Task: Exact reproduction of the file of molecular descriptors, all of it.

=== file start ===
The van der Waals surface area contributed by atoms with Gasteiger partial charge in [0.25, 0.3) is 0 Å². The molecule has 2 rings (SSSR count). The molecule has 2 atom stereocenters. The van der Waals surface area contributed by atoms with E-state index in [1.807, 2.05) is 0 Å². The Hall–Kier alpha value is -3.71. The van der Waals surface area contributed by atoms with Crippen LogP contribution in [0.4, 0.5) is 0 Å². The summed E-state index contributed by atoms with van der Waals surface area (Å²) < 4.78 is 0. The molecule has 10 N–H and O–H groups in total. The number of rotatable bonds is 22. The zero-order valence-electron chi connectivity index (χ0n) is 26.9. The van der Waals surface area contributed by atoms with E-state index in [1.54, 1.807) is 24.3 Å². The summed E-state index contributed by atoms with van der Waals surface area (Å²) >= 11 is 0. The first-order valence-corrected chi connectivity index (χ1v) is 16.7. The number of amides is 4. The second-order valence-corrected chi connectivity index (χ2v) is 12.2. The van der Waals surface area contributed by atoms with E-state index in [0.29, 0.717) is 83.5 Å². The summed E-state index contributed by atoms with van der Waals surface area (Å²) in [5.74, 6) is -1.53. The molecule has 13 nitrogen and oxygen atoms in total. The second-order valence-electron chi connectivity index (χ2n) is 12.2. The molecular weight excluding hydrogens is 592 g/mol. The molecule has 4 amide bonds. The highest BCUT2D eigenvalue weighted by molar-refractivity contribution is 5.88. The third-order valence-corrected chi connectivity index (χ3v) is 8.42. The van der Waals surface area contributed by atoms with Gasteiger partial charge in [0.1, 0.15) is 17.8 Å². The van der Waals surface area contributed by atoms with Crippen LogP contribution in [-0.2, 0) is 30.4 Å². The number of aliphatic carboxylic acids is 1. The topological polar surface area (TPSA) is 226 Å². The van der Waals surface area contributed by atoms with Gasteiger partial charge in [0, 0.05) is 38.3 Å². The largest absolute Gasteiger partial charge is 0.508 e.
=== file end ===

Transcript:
The van der Waals surface area contributed by atoms with Gasteiger partial charge in [0.25, 0.3) is 0 Å². The molecule has 2 rings (SSSR count). The molecule has 2 atom stereocenters. The van der Waals surface area contributed by atoms with E-state index in [1.807, 2.05) is 0 Å². The Hall–Kier alpha value is -3.71. The van der Waals surface area contributed by atoms with Crippen LogP contribution in [0.4, 0.5) is 0 Å². The summed E-state index contributed by atoms with van der Waals surface area (Å²) < 4.78 is 0. The molecule has 10 N–H and O–H groups in total. The number of rotatable bonds is 22. The zero-order valence-electron chi connectivity index (χ0n) is 26.9. The van der Waals surface area contributed by atoms with E-state index in [1.54, 1.807) is 24.3 Å². The summed E-state index contributed by atoms with van der Waals surface area (Å²) >= 11 is 0. The first-order valence-corrected chi connectivity index (χ1v) is 16.7. The number of amides is 4. The second-order valence-corrected chi connectivity index (χ2v) is 12.2. The van der Waals surface area contributed by atoms with E-state index in [0.29, 0.717) is 83.5 Å². The summed E-state index contributed by atoms with van der Waals surface area (Å²) in [5.74, 6) is -1.53. The molecule has 13 nitrogen and oxygen atoms in total. The second-order valence-electron chi connectivity index (χ2n) is 12.2. The molecular weight excluding hydrogens is 592 g/mol. The molecule has 4 amide bonds. The highest BCUT2D eigenvalue weighted by molar-refractivity contribution is 5.88. The third-order valence-corrected chi connectivity index (χ3v) is 8.42. The van der Waals surface area contributed by atoms with Gasteiger partial charge in [0.1, 0.15) is 17.8 Å². The van der Waals surface area contributed by atoms with Crippen LogP contribution in [-0.2, 0) is 30.4 Å². The number of aliphatic carboxylic acids is 1. The topological polar surface area (TPSA) is 226 Å². The van der Waals surface area contributed by atoms with Gasteiger partial charge in [0, 0.05) is 38.3 Å². The largest absolute Gasteiger partial charge is 0.508 e.